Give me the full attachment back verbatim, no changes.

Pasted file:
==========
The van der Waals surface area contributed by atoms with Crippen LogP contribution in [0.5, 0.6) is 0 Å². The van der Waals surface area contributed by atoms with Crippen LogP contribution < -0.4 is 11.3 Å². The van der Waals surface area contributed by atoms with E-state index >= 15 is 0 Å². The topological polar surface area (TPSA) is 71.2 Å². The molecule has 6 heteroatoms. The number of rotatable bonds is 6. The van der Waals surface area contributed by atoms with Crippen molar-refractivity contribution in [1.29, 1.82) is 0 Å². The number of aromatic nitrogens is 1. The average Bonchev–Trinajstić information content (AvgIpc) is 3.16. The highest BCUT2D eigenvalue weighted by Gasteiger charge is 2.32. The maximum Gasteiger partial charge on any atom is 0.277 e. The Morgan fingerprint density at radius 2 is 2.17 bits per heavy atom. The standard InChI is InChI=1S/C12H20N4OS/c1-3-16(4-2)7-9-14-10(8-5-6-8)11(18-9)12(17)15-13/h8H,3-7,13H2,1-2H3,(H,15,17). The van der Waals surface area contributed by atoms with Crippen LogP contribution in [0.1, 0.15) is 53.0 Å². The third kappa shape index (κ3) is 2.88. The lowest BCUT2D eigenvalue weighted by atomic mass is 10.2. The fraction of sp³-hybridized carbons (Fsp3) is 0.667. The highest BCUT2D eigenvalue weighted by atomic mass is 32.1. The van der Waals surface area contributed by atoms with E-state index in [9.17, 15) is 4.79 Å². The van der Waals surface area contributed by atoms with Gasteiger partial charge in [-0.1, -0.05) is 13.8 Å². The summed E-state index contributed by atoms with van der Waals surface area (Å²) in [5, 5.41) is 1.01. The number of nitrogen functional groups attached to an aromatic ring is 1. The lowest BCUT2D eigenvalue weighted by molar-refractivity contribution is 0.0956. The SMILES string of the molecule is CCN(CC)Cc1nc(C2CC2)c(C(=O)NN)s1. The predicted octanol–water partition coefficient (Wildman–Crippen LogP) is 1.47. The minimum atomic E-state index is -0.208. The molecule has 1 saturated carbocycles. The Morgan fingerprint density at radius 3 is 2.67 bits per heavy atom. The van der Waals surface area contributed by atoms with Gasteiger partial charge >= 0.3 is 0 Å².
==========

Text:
The van der Waals surface area contributed by atoms with Crippen LogP contribution in [0.5, 0.6) is 0 Å². The van der Waals surface area contributed by atoms with Crippen LogP contribution < -0.4 is 11.3 Å². The van der Waals surface area contributed by atoms with E-state index >= 15 is 0 Å². The topological polar surface area (TPSA) is 71.2 Å². The molecule has 6 heteroatoms. The number of rotatable bonds is 6. The van der Waals surface area contributed by atoms with Crippen molar-refractivity contribution in [1.29, 1.82) is 0 Å². The number of aromatic nitrogens is 1. The average Bonchev–Trinajstić information content (AvgIpc) is 3.16. The highest BCUT2D eigenvalue weighted by Gasteiger charge is 2.32. The maximum Gasteiger partial charge on any atom is 0.277 e. The Morgan fingerprint density at radius 2 is 2.17 bits per heavy atom. The standard InChI is InChI=1S/C12H20N4OS/c1-3-16(4-2)7-9-14-10(8-5-6-8)11(18-9)12(17)15-13/h8H,3-7,13H2,1-2H3,(H,15,17). The van der Waals surface area contributed by atoms with Crippen LogP contribution in [0.1, 0.15) is 53.0 Å². The third kappa shape index (κ3) is 2.88. The lowest BCUT2D eigenvalue weighted by atomic mass is 10.2. The fraction of sp³-hybridized carbons (Fsp3) is 0.667. The highest BCUT2D eigenvalue weighted by atomic mass is 32.1. The van der Waals surface area contributed by atoms with E-state index in [9.17, 15) is 4.79 Å². The van der Waals surface area contributed by atoms with Gasteiger partial charge in [-0.1, -0.05) is 13.8 Å². The summed E-state index contributed by atoms with van der Waals surface area (Å²) in [5, 5.41) is 1.01. The number of nitrogen functional groups attached to an aromatic ring is 1. The lowest BCUT2D eigenvalue weighted by molar-refractivity contribution is 0.0956. The SMILES string of the molecule is CCN(CC)Cc1nc(C2CC2)c(C(=O)NN)s1. The predicted octanol–water partition coefficient (Wildman–Crippen LogP) is 1.47. The minimum atomic E-state index is -0.208. The molecule has 1 saturated carbocycles. The Morgan fingerprint density at radius 3 is 2.67 bits per heavy atom. The van der Waals surface area contributed by atoms with Gasteiger partial charge >= 0.3 is 0 Å².